We took off from Van Nuys airport in California and flew out over the ocean, buzzing several sail boats, flying up a beautiful canyon and climaxing with a couple of loops and barrel rolls.

The final comments I will leave you with is the unanswered question that leads to many debates with aviation buffs. What was the best American fighter of World Was II ? The candidates are:

I don’t think there can be a conclusive answer as each had its’ own special qualities and mission assignments.

But the debate will go on for many more years I suppose. I have covered the F4U and P-51. In the near future, I plan to review the P-38. So stay tune.

TECH SPECS for the P-51 MUSTANG

Wing Span: 37 ft 1 in

Length: 32 ft 3 in

Height: 13 ft 1 in

Weight: 9,200 lbs (MTOW)*

Max Speed: 437 mph/Cruise 362 mp

Ceiling: 41,900 ft

Range: 1,650 miles w/external tanks.

Engine: 1 Packard Merlin V1650-7 2 stage, 2 speed inter-cooled supercharger rated at 1,490 HP (Licensed by Rolls Royce).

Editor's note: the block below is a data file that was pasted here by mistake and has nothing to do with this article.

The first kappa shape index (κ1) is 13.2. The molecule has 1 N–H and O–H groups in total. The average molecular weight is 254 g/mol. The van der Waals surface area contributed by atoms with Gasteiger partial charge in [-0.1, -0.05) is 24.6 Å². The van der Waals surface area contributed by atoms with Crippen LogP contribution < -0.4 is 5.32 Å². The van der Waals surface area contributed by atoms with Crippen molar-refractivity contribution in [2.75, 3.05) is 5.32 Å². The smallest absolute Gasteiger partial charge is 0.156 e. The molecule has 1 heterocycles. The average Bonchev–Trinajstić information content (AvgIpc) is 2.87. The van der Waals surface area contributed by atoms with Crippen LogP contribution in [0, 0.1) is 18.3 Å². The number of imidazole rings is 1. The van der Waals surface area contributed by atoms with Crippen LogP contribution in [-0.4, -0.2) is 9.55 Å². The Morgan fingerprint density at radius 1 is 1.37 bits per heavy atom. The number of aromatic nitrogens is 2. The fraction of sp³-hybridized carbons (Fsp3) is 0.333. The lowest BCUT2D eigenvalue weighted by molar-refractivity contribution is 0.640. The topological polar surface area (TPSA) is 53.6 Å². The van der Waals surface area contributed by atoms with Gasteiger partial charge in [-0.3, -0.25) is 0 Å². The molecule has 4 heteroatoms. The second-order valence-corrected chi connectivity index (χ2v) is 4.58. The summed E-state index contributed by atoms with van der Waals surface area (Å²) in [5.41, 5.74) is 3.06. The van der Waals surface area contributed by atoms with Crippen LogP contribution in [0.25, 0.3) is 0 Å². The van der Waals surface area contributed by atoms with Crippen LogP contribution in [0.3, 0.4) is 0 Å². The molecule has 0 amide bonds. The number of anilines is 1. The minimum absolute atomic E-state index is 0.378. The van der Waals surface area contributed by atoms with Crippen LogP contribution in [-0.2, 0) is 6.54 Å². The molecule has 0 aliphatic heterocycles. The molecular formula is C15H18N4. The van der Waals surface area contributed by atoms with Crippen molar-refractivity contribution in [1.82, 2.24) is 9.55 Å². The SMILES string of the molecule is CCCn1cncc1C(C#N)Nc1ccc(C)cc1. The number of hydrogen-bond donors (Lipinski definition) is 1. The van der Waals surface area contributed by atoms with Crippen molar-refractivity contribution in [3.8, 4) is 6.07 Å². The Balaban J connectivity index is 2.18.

North American P-51 Mustang in Communist Chinese Service

The North American P-51 Mustang is considered one of the world’s most iconic warplanes from the Second World War, seeing action in nearly all theaters, as well as the Korean War and many other conflicts thereafter. However, one of the lesser known stories of the Mustang is its service with the Communist Chinese forces who would go on to form the People’s Republic of China shortly after. A total of 39 Mustangs were obtained from the Chinese Nationalist forces either by capture or defection. These Mustangs were used in various roles with the Communists, and nine of them even had the honor of flying over Beijing on October 1st 1949 for a parade to commemorate the establishment of the People’s Republic of China. Although never seeing combat, the Mustangs still had served with the Communist Chinese forces as one of their most advanced fighters until the arrival of Soviet aid.

A photo displaying the rather impressive cache of captured Nationalist planes now in Communist service. In this photo, there are around nineteen P-51 Mustangs visible. (Encyclopedia of Chinese Aircraft: Volume 2)

History